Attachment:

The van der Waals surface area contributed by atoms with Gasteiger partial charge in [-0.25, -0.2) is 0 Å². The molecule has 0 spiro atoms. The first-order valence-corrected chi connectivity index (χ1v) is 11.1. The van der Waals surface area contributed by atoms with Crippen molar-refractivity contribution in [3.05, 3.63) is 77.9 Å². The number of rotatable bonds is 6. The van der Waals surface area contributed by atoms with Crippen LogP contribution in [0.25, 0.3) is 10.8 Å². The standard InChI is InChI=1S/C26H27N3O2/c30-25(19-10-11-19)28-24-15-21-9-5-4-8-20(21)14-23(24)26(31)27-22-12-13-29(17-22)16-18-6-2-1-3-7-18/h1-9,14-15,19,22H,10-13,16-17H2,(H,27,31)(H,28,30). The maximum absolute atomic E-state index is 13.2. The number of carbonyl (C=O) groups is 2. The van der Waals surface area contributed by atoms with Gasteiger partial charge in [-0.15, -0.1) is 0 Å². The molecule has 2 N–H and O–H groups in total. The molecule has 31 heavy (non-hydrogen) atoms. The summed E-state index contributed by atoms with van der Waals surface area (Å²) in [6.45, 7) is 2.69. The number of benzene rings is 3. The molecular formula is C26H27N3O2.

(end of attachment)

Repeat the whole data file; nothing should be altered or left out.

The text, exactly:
The van der Waals surface area contributed by atoms with Gasteiger partial charge in [-0.25, -0.2) is 0 Å². The molecule has 0 spiro atoms. The first-order valence-corrected chi connectivity index (χ1v) is 11.1. The van der Waals surface area contributed by atoms with Crippen molar-refractivity contribution in [3.05, 3.63) is 77.9 Å². The number of rotatable bonds is 6. The van der Waals surface area contributed by atoms with Crippen LogP contribution in [0.25, 0.3) is 10.8 Å². The standard InChI is InChI=1S/C26H27N3O2/c30-25(19-10-11-19)28-24-15-21-9-5-4-8-20(21)14-23(24)26(31)27-22-12-13-29(17-22)16-18-6-2-1-3-7-18/h1-9,14-15,19,22H,10-13,16-17H2,(H,27,31)(H,28,30). The maximum absolute atomic E-state index is 13.2. The number of carbonyl (C=O) groups is 2. The van der Waals surface area contributed by atoms with Gasteiger partial charge in [-0.15, -0.1) is 0 Å². The molecule has 2 N–H and O–H groups in total. The molecule has 31 heavy (non-hydrogen) atoms. The summed E-state index contributed by atoms with van der Waals surface area (Å²) in [6.45, 7) is 2.69. The number of benzene rings is 3. The molecular formula is C26H27N3O2.